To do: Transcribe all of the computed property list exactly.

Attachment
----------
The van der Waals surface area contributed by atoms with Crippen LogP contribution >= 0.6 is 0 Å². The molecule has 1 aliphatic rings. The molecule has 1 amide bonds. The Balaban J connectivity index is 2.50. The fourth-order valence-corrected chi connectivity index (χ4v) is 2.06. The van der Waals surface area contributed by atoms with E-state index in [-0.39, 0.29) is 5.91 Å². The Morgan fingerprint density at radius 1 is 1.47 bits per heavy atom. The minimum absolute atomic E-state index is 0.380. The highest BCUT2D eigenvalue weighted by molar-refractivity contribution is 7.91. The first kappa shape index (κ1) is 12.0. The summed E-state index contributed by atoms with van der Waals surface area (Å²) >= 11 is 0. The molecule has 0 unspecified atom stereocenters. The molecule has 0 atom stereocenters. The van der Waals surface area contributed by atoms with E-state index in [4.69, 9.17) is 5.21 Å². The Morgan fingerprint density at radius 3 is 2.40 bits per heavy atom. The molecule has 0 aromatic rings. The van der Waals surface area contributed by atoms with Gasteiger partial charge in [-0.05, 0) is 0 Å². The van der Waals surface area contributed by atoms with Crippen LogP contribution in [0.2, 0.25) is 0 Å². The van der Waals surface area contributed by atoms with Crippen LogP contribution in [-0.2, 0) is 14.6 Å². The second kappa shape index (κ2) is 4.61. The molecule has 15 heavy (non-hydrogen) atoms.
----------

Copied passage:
The van der Waals surface area contributed by atoms with Crippen LogP contribution >= 0.6 is 0 Å². The molecule has 1 aliphatic rings. The molecule has 1 amide bonds. The Balaban J connectivity index is 2.50. The fourth-order valence-corrected chi connectivity index (χ4v) is 2.06. The van der Waals surface area contributed by atoms with E-state index in [-0.39, 0.29) is 5.91 Å². The Morgan fingerprint density at radius 1 is 1.47 bits per heavy atom. The minimum absolute atomic E-state index is 0.380. The highest BCUT2D eigenvalue weighted by molar-refractivity contribution is 7.91. The first kappa shape index (κ1) is 12.0. The summed E-state index contributed by atoms with van der Waals surface area (Å²) >= 11 is 0. The molecule has 0 unspecified atom stereocenters. The molecule has 0 atom stereocenters. The van der Waals surface area contributed by atoms with E-state index in [4.69, 9.17) is 5.21 Å². The Morgan fingerprint density at radius 3 is 2.40 bits per heavy atom. The molecule has 0 aromatic rings. The van der Waals surface area contributed by atoms with Gasteiger partial charge in [-0.05, 0) is 0 Å². The van der Waals surface area contributed by atoms with Crippen LogP contribution in [0.2, 0.25) is 0 Å². The van der Waals surface area contributed by atoms with Crippen LogP contribution in [-0.2, 0) is 14.6 Å². The second kappa shape index (κ2) is 4.61. The molecule has 15 heavy (non-hydrogen) atoms.